|Neural correlates of stress- and food cue-induced food craving in obesity: association with insulin levels.|
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|PMID: 23069840 Owner: NLM Status: MEDLINE|
|OBJECTIVE: Obesity is associated with alterations in corticolimbic-striatal brain regions involved in food motivation and reward. Stress and the presence of food cues may each motivate eating and engage corticolimibic-striatal neurocircuitry. It is unknown how these factors interact to influence brain responses and whether these interactions are influenced by obesity, insulin levels, and insulin sensitivity. We hypothesized that obese individuals would show greater responses in corticolimbic-striatal neurocircuitry after exposure to stress and food cues and that brain activations would correlate with subjective food craving, insulin levels, and HOMA-IR.
RESEARCH DESIGN AND METHODS: Fasting insulin levels were assessed in obese and lean subjects who were exposed to individualized stress and favorite-food cues during functional MRI.
RESULTS: Obese, but not lean, individuals exhibited increased activation in striatal, insular, and hypothalamic regions during exposure to favorite-food and stress cues. In obese but not lean individuals, food craving, insulin, and HOMA-IR levels correlated positively with neural activity in corticolimbic-striatal brain regions during favorite-food and stress cues. The relationship between insulin resistance and food craving in obese individuals was mediated by activity in motivation-reward regions including the striatum, insula, and thalamus.
CONCLUSIONS: These findings demonstrate that obese, but not lean, individuals exhibit increased corticolimbic-striatal activation in response to favorite-food and stress cues and that these brain responses mediate the relationship between HOMA-IR and food craving. Improving insulin sensitivity and in turn reducing corticolimbic-striatal reactivity to food cues and stress may diminish food craving and affect eating behavior in obesity.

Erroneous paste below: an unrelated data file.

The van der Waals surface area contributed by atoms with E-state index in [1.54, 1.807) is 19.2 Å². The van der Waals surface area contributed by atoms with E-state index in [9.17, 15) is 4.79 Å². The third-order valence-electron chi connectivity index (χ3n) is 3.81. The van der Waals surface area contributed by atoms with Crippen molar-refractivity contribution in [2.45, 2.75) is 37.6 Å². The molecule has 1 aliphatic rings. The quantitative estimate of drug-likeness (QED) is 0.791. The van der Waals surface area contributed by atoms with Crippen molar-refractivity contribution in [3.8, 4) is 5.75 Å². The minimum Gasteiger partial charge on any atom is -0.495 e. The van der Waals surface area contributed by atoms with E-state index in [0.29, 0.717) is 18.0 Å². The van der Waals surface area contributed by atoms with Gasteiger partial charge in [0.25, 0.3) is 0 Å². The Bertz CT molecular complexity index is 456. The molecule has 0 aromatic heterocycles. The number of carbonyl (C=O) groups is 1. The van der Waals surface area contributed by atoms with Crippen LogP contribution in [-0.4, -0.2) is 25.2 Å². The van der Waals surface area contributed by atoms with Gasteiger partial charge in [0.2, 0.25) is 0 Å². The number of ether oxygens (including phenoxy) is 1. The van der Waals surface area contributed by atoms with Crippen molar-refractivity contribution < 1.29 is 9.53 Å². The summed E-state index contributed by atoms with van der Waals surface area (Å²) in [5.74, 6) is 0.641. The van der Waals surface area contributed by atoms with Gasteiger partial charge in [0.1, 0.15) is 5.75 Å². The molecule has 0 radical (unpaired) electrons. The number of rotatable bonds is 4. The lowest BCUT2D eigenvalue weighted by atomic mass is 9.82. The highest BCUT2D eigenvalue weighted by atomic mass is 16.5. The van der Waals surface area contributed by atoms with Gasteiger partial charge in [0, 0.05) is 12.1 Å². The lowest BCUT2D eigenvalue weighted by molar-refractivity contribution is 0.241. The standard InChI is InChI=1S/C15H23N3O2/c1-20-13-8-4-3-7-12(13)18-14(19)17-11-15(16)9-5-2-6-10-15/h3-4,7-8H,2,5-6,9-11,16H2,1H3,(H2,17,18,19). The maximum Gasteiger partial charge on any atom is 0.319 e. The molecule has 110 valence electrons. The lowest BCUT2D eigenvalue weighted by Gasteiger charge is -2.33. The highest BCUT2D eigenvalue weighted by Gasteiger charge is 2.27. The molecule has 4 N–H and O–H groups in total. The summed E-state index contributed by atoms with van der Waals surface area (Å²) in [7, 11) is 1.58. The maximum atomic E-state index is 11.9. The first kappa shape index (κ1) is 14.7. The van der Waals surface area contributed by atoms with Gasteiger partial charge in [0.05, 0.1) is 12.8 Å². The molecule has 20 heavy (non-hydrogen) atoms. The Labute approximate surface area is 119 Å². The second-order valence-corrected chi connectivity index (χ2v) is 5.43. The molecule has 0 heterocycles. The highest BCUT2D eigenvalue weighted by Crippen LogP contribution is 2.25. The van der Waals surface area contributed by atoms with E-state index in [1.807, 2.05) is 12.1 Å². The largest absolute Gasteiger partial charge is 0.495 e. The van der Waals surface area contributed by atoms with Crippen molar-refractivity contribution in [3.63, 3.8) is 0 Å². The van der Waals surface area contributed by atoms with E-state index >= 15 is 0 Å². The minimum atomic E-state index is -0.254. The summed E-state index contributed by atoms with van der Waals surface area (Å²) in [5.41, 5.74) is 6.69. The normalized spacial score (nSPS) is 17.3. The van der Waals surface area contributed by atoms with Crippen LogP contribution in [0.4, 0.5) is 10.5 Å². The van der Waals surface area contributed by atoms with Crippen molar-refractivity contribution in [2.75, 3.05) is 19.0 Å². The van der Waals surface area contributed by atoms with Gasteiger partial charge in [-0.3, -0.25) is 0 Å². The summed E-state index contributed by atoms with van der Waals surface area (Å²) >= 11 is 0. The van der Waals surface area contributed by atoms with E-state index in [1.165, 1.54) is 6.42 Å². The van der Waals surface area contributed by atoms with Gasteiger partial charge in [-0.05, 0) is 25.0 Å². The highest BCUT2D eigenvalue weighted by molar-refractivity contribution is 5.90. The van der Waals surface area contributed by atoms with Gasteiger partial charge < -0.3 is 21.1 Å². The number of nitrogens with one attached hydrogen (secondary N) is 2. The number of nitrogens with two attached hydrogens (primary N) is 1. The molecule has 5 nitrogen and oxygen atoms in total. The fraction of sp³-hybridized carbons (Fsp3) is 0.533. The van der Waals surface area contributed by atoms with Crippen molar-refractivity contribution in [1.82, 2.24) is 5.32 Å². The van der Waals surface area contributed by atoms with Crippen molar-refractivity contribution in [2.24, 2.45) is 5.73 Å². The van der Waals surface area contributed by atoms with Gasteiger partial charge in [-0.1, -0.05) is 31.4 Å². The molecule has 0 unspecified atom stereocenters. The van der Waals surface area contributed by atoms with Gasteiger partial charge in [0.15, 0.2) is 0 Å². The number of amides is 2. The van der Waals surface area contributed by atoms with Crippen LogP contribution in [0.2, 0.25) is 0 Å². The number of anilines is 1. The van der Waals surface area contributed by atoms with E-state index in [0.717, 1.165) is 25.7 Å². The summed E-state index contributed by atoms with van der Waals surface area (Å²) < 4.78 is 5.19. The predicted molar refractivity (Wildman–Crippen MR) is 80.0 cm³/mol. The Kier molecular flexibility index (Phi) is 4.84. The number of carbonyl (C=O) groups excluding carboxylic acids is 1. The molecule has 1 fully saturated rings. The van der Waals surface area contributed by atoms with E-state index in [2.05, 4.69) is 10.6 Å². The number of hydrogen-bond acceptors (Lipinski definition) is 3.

|Ania M Jastreboff; Rajita Sinha; Cheryl Lacadie; Dana M Small; Robert S Sherwin; Marc N Potenza|
|Type: Journal Article; Research Support, N.I.H., Extramural Date: 2012-10-15|
|Title: Diabetes care Volume: 36 ISSN: 1935-5548 ISO Abbreviation: Diabetes Care Publication Date: 2013 Feb|
|Created Date: 2013-01-25 Completed Date: 2013-08-19 Revised Date: 2014-04-23|
Medline Journal Info:
|Nlm Unique ID: 7805975 Medline TA: Diabetes Care Country: United States|
|Languages: eng Pagination: 394-402 Citation Subset: IM|
|APA/MLA Format Download EndNote Download BibTex|
Binge-Eating Disorder / blood, physiopathology*
Brain / physiology*
Insulin / blood*
Magnetic Resonance Imaging
Obesity / blood*, physiopathology*
Stress, Psychological / physiopathology*
|K12 DK094714/DK/NIDDK NIH HHS; P30DK045735/DK/NIDDK NIH HHS; PL1-DA024859/DA/NIDA NIH HHS; R01 DK020495/DK/NIDDK NIH HHS; R37-DK20495/DK/NIDDK NIH HHS; RL1AA017539/AA/NIAAA NIH HHS; T32 DK063703-07/DK/NIDDK NIH HHS; T32 DK07058/DK/NIDDK NIH HHS; UL1 TR000142/TR/NCATS NIH HHS; UL1-DE019586/DE/NIDCR NIH HHS; UL1-RR024139/RR/NCRR NIH HHS|
Journal ID (nlm-ta): Diabetes Care
Journal ID (iso-abbrev): Diabetes Care
Journal ID (hwp): diacare
Journal ID (pmc): dcare
Journal ID (publisher-id): Diabetes Care
Publisher: American Diabetes Association
© 2013 by the American Diabetes Association.
Received Day: 11 Month: 6 Year: 2012
Accepted Day: 19 Month: 7 Year: 2012
Print publication date: Month: 2 Year: 2013
Electronic publication date: Day: 17 Month: 1 Year: 2013
Volume: 36 Issue: 2
First Page: 394 Last Page: 402
PubMed Id: 23069840
Publisher Id: 1112
|Neural Correlates of Stress- and Food Cue–Induced Food Craving in Obesity : Association with insulin levels|
|Ania M. Jastreboff, MD, PHD12|
|Rajita Sinha, PHD345|
|Cheryl Lacadie, BS6|
|Dana M. Small, PHD37|
|Robert S. Sherwin, MD1|
|Marc N. Potenza, MD, PHD345|
1Section of Endocrinology, Department of Internal Medicine, Yale University School of Medicine, New Haven, Connecticut
2Section of Pediatric Endocrinology, Department of Pediatrics, Yale University School of Medicine, New Haven, Connecticut
3Department of Psychiatry Yale University School of Medicine, Yale Stress Center, New Haven, Connecticut
4Child Study Center, Yale University School of Medicine, New Haven, Connecticut
5Department of Neurobiology, Yale University School of Medicine, New Haven, Connecticut
6Department of Diagnostic Radiology, Yale University School of Medicine, New Haven, Connecticut
7John B. Pierce Laboratory, New Haven, Connecticut
|Correspondence: Corresponding author: Marc N. Potenza, firstname.lastname@example.org.